Dein's first pair of black, red, and white 'Nike Air Jordans' are on display inside his sneaker boutique. "I loved wearing them," he recalls. "I wore them for a year and a half until I had two holes in the bottom and my toes were crawling under. I didn't know it at the time, but that was the beginning of, call it 'sneaker culture'."
But sneaker culture is more than just owning a pair of shoes. It's a lifestyle with its own language. For example, a "sneakerhead" is someone who starts their outfit with the sneakers they're going to wear, while "DS" or "deadstock" refers to brand new sneakers. And then there's the term "Jawn", which can refer to a person, place, or thing.
For Logan Boone, it's all about personal expression. "It's your Jawn, it's your personality, it's what you like," he explains. And for Niko Tarasi, it's about borrowing his mom's shoes to wear. "When I put them on, I'm like, wait, what? I need to like them too because we're wearing the same size," he says.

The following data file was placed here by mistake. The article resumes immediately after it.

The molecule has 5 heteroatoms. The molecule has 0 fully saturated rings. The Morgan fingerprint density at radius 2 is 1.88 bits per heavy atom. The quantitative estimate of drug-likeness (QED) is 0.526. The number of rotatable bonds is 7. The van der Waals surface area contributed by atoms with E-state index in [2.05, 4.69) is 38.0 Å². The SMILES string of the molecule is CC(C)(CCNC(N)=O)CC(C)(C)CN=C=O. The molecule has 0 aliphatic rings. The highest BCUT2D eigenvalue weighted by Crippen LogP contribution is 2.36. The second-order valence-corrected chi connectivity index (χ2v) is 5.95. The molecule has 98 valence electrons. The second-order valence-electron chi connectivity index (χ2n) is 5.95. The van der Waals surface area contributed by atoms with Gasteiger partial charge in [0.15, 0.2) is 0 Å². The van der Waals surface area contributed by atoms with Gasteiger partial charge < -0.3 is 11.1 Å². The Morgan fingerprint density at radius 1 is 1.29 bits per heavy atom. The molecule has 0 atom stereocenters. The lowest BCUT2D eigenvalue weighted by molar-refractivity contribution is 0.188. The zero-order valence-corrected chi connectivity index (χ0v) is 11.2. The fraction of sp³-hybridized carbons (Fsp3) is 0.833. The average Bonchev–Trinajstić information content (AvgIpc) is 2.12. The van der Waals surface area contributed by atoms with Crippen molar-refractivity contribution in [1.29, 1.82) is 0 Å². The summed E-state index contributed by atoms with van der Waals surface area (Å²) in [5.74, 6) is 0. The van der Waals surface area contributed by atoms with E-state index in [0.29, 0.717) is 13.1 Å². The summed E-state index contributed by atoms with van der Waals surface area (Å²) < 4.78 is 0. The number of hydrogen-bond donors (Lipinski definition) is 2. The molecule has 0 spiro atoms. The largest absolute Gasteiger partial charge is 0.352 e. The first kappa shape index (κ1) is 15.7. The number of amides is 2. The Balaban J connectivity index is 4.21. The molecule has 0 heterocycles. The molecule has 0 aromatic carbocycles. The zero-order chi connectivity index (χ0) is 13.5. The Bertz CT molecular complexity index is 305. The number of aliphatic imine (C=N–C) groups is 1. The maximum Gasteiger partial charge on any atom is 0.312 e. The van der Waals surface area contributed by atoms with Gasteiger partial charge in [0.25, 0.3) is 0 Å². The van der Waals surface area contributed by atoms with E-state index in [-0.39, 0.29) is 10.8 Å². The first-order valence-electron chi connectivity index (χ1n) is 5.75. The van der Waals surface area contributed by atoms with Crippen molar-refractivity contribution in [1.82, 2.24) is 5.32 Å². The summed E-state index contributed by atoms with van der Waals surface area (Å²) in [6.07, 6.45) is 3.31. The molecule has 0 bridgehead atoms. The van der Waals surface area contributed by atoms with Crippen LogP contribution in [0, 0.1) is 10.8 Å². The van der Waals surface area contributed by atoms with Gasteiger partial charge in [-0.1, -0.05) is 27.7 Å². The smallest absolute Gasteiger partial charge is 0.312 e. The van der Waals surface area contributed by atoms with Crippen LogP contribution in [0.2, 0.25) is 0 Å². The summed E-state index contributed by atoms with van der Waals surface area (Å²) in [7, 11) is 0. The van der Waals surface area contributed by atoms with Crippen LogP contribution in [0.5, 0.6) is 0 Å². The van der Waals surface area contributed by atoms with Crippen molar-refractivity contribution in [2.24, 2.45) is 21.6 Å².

But it's not just about wearing sneakers - it's also about buying and selling them. Braden Zimmerman is only fifteen years old, but he's already making thousands of dollars by reselling sneakers online. "The money per hour that I am making is a lot compared to getting a regular day job," he says.
At Jawns on Fire, there are over 1,300 styles of sneakers to choose from. And with the help of a touchscreen, even sneaker newbies can navigate the selection with ease. But it's the passion for sneakers that keeps the sneaker culture thriving.
So, whether you're a seasoned collector or just starting out, be sure to check out Jawns on Fire and immerse yourself in the fascinating world of sneaker culture.